ven before the president signed the ACA into law, non-partisan analysts demonstrated that the belief it would reduce federal deficits was based on a misunderstanding of government accounting. The ACA’s projected savings from Medicare payment reductions were in effect being doubly committed: once to extend Medicare solvency and a second time to fund a massive coverage expansion. Both the Congressional Budget Office (CBO) and the Medicare Chief Actuary alerted Congress to the problem at the time. By counting projected savings only once, my own subsequent study demonstrated that the ACA would add roughly $340 billion to federal deficits in its first decade.
The reality was always likely to be worse than that estimate. The positive case for the ACA’s financial integrity hung on two improbable outcomes: that all of its cost-savings provisions would work exactly as hoped, while none of its spending provisions would cost more than envisioned. Yet CBO warned at the time that many of the law’s cost-saving provisions “might be difficult to sustain,” while the Medicare Chief Actuary also warned that projected savings “may be unrealistic.” My own conclusion after the law’s passage was that, “the proceeds of such cost-savings cannot safely be spent until they have verifiably accrued.”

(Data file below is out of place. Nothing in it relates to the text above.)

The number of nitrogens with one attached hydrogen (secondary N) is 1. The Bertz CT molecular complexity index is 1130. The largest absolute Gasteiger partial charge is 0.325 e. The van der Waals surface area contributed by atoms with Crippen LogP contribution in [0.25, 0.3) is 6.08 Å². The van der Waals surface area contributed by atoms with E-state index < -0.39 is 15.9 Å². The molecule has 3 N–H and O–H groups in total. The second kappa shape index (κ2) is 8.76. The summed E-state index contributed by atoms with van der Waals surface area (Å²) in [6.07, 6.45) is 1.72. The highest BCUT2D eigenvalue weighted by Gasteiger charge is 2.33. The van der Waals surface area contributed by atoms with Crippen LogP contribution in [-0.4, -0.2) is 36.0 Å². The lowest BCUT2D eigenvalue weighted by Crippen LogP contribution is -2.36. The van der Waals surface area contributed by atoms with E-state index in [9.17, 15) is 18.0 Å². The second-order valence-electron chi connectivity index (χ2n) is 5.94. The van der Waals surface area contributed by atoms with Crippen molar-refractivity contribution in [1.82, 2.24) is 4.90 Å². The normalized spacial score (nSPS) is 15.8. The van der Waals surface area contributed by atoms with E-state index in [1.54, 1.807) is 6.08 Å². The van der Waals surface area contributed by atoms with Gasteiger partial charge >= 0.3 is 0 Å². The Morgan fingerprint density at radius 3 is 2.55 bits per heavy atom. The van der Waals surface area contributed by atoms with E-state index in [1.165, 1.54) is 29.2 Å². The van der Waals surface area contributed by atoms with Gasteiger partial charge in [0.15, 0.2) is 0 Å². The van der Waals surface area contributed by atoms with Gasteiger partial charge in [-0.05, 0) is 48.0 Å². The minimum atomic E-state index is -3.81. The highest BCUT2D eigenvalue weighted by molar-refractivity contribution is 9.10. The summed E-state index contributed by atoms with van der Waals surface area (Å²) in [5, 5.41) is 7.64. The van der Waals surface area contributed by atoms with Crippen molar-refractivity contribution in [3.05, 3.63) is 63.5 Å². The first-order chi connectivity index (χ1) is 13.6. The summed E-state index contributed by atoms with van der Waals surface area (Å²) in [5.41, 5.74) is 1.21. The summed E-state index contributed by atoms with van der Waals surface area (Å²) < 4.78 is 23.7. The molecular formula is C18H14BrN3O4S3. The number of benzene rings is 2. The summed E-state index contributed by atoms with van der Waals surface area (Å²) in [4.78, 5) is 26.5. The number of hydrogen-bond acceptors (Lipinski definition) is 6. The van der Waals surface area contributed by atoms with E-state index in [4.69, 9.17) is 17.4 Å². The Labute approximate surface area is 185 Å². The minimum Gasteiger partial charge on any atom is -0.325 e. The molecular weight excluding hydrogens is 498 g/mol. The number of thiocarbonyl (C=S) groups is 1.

Congress can’t spend money it doesn’t have? Where’s Blahous been the last 80 years?
More seriously, he’s been one of the top guys on the ACA’s fundamental problems — or maybe we should refer them as “inherent contradictions.” Blahous concludes with a warning to scale back “the ACA’s spending commitments before millions become dependent on benefits that the government is not in a position to pay.”
But I do believe that was the entire point of the law.